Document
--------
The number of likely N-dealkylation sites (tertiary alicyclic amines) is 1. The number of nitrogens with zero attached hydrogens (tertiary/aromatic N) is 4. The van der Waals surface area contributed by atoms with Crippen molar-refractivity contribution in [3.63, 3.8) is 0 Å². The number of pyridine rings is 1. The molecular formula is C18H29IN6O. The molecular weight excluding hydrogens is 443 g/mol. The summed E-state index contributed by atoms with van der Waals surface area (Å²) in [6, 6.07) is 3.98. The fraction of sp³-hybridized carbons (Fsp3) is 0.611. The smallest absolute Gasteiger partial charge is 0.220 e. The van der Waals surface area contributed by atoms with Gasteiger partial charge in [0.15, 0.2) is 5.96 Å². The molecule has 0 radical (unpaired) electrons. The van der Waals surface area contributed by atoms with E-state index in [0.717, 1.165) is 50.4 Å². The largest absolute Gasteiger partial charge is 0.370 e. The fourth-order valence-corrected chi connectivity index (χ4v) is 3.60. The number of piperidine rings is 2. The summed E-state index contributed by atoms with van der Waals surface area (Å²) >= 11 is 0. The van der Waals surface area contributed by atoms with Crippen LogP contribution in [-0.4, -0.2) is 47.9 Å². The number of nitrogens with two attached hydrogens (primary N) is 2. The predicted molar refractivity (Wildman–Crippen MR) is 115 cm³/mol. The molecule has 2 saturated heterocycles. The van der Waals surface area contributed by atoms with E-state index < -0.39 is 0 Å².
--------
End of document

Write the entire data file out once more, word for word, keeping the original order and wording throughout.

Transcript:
The number of likely N-dealkylation sites (tertiary alicyclic amines) is 1. The number of nitrogens with zero attached hydrogens (tertiary/aromatic N) is 4. The van der Waals surface area contributed by atoms with Crippen molar-refractivity contribution in [3.63, 3.8) is 0 Å². The number of pyridine rings is 1. The molecular formula is C18H29IN6O. The molecular weight excluding hydrogens is 443 g/mol. The summed E-state index contributed by atoms with van der Waals surface area (Å²) in [6, 6.07) is 3.98. The fraction of sp³-hybridized carbons (Fsp3) is 0.611. The smallest absolute Gasteiger partial charge is 0.220 e. The van der Waals surface area contributed by atoms with Gasteiger partial charge in [0.15, 0.2) is 5.96 Å². The molecule has 0 radical (unpaired) electrons. The van der Waals surface area contributed by atoms with E-state index in [0.717, 1.165) is 50.4 Å². The largest absolute Gasteiger partial charge is 0.370 e. The fourth-order valence-corrected chi connectivity index (χ4v) is 3.60. The number of piperidine rings is 2. The summed E-state index contributed by atoms with van der Waals surface area (Å²) >= 11 is 0. The van der Waals surface area contributed by atoms with Crippen LogP contribution in [-0.4, -0.2) is 47.9 Å². The number of nitrogens with two attached hydrogens (primary N) is 2. The predicted molar refractivity (Wildman–Crippen MR) is 115 cm³/mol. The molecule has 2 saturated heterocycles. The van der Waals surface area contributed by atoms with E-state index < -0.39 is 0 Å².